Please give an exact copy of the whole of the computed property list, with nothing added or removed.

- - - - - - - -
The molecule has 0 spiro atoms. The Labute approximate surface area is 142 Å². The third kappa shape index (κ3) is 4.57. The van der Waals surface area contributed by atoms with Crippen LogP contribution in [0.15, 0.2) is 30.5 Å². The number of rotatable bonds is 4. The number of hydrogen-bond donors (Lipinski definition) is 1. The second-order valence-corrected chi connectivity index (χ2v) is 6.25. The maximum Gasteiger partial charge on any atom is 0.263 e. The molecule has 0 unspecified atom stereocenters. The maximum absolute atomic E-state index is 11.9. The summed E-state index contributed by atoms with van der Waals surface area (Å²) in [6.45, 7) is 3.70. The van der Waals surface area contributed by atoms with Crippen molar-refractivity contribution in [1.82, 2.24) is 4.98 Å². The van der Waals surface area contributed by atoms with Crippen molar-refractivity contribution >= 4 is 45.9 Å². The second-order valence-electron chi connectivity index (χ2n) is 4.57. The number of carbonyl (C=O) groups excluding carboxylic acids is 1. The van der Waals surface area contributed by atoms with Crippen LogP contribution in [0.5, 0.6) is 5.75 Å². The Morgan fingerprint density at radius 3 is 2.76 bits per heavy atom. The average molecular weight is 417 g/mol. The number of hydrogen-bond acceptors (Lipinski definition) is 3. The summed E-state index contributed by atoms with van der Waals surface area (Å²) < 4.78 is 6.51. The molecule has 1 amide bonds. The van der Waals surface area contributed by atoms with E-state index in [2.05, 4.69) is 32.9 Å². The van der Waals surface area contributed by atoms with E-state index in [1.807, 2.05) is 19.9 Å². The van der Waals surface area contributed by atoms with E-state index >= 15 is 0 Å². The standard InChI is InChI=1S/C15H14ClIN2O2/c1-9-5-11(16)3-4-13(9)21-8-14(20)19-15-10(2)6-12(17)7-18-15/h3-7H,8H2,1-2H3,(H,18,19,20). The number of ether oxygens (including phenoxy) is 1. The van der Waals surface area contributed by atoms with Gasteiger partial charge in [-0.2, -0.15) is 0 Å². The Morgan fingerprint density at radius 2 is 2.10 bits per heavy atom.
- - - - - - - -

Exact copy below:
The molecule has 0 spiro atoms. The Labute approximate surface area is 142 Å². The third kappa shape index (κ3) is 4.57. The van der Waals surface area contributed by atoms with Crippen LogP contribution in [0.15, 0.2) is 30.5 Å². The number of rotatable bonds is 4. The number of hydrogen-bond donors (Lipinski definition) is 1. The second-order valence-corrected chi connectivity index (χ2v) is 6.25. The maximum Gasteiger partial charge on any atom is 0.263 e. The molecule has 0 unspecified atom stereocenters. The maximum absolute atomic E-state index is 11.9. The summed E-state index contributed by atoms with van der Waals surface area (Å²) in [6.45, 7) is 3.70. The van der Waals surface area contributed by atoms with Crippen molar-refractivity contribution in [1.82, 2.24) is 4.98 Å². The van der Waals surface area contributed by atoms with Crippen molar-refractivity contribution >= 4 is 45.9 Å². The second-order valence-electron chi connectivity index (χ2n) is 4.57. The number of carbonyl (C=O) groups excluding carboxylic acids is 1. The van der Waals surface area contributed by atoms with Crippen LogP contribution in [0.5, 0.6) is 5.75 Å². The Morgan fingerprint density at radius 3 is 2.76 bits per heavy atom. The average molecular weight is 417 g/mol. The number of hydrogen-bond acceptors (Lipinski definition) is 3. The summed E-state index contributed by atoms with van der Waals surface area (Å²) < 4.78 is 6.51. The molecule has 1 amide bonds. The van der Waals surface area contributed by atoms with E-state index in [2.05, 4.69) is 32.9 Å². The van der Waals surface area contributed by atoms with E-state index in [1.807, 2.05) is 19.9 Å². The van der Waals surface area contributed by atoms with E-state index >= 15 is 0 Å². The standard InChI is InChI=1S/C15H14ClIN2O2/c1-9-5-11(16)3-4-13(9)21-8-14(20)19-15-10(2)6-12(17)7-18-15/h3-7H,8H2,1-2H3,(H,18,19,20). The number of ether oxygens (including phenoxy) is 1. The van der Waals surface area contributed by atoms with Gasteiger partial charge in [-0.2, -0.15) is 0 Å². The Morgan fingerprint density at radius 2 is 2.10 bits per heavy atom.